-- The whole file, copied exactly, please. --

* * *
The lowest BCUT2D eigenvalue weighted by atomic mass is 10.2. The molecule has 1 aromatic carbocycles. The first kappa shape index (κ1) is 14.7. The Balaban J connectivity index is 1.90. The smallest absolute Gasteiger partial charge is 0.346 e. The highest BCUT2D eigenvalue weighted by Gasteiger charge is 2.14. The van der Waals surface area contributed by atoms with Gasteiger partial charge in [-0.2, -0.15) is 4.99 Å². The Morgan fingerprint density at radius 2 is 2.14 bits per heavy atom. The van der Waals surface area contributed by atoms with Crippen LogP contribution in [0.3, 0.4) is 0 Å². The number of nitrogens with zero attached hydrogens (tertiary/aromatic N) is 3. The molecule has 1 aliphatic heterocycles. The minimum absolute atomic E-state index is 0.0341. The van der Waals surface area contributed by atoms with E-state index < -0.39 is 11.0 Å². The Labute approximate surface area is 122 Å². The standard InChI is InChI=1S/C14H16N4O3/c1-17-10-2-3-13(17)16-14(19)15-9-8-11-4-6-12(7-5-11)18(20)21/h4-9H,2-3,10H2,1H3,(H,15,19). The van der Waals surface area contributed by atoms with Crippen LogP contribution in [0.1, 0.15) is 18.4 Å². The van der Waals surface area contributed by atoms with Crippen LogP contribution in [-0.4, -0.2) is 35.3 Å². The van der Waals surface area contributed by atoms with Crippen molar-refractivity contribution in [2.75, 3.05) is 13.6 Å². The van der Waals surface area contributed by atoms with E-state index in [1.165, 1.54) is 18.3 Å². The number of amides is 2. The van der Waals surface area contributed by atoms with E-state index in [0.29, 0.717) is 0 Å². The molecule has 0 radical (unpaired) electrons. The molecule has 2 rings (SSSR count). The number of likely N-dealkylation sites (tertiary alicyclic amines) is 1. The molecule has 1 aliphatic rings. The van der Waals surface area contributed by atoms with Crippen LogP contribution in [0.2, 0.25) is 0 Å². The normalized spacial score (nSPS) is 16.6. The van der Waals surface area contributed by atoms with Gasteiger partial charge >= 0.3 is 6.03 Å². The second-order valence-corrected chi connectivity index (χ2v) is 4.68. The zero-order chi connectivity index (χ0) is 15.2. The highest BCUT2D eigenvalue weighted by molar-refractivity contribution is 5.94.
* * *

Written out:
The lowest BCUT2D eigenvalue weighted by atomic mass is 10.2. The molecule has 1 aromatic carbocycles. The first kappa shape index (κ1) is 14.7. The Balaban J connectivity index is 1.90. The smallest absolute Gasteiger partial charge is 0.346 e. The highest BCUT2D eigenvalue weighted by Gasteiger charge is 2.14. The van der Waals surface area contributed by atoms with Gasteiger partial charge in [-0.2, -0.15) is 4.99 Å². The Morgan fingerprint density at radius 2 is 2.14 bits per heavy atom. The van der Waals surface area contributed by atoms with Crippen LogP contribution in [0.3, 0.4) is 0 Å². The number of nitrogens with zero attached hydrogens (tertiary/aromatic N) is 3. The molecule has 1 aliphatic heterocycles. The minimum absolute atomic E-state index is 0.0341. The van der Waals surface area contributed by atoms with E-state index < -0.39 is 11.0 Å². The Labute approximate surface area is 122 Å². The standard InChI is InChI=1S/C14H16N4O3/c1-17-10-2-3-13(17)16-14(19)15-9-8-11-4-6-12(7-5-11)18(20)21/h4-9H,2-3,10H2,1H3,(H,15,19). The van der Waals surface area contributed by atoms with Crippen LogP contribution in [0.1, 0.15) is 18.4 Å². The van der Waals surface area contributed by atoms with Crippen LogP contribution in [-0.4, -0.2) is 35.3 Å². The van der Waals surface area contributed by atoms with Crippen molar-refractivity contribution in [2.75, 3.05) is 13.6 Å². The van der Waals surface area contributed by atoms with E-state index in [1.165, 1.54) is 18.3 Å². The number of amides is 2. The van der Waals surface area contributed by atoms with E-state index in [0.29, 0.717) is 0 Å². The molecule has 0 radical (unpaired) electrons. The molecule has 2 rings (SSSR count). The number of likely N-dealkylation sites (tertiary alicyclic amines) is 1. The molecule has 1 aliphatic rings. The van der Waals surface area contributed by atoms with Crippen LogP contribution in [0.2, 0.25) is 0 Å². The normalized spacial score (nSPS) is 16.6. The van der Waals surface area contributed by atoms with Gasteiger partial charge >= 0.3 is 6.03 Å². The second-order valence-corrected chi connectivity index (χ2v) is 4.68. The zero-order chi connectivity index (χ0) is 15.2. The highest BCUT2D eigenvalue weighted by molar-refractivity contribution is 5.94.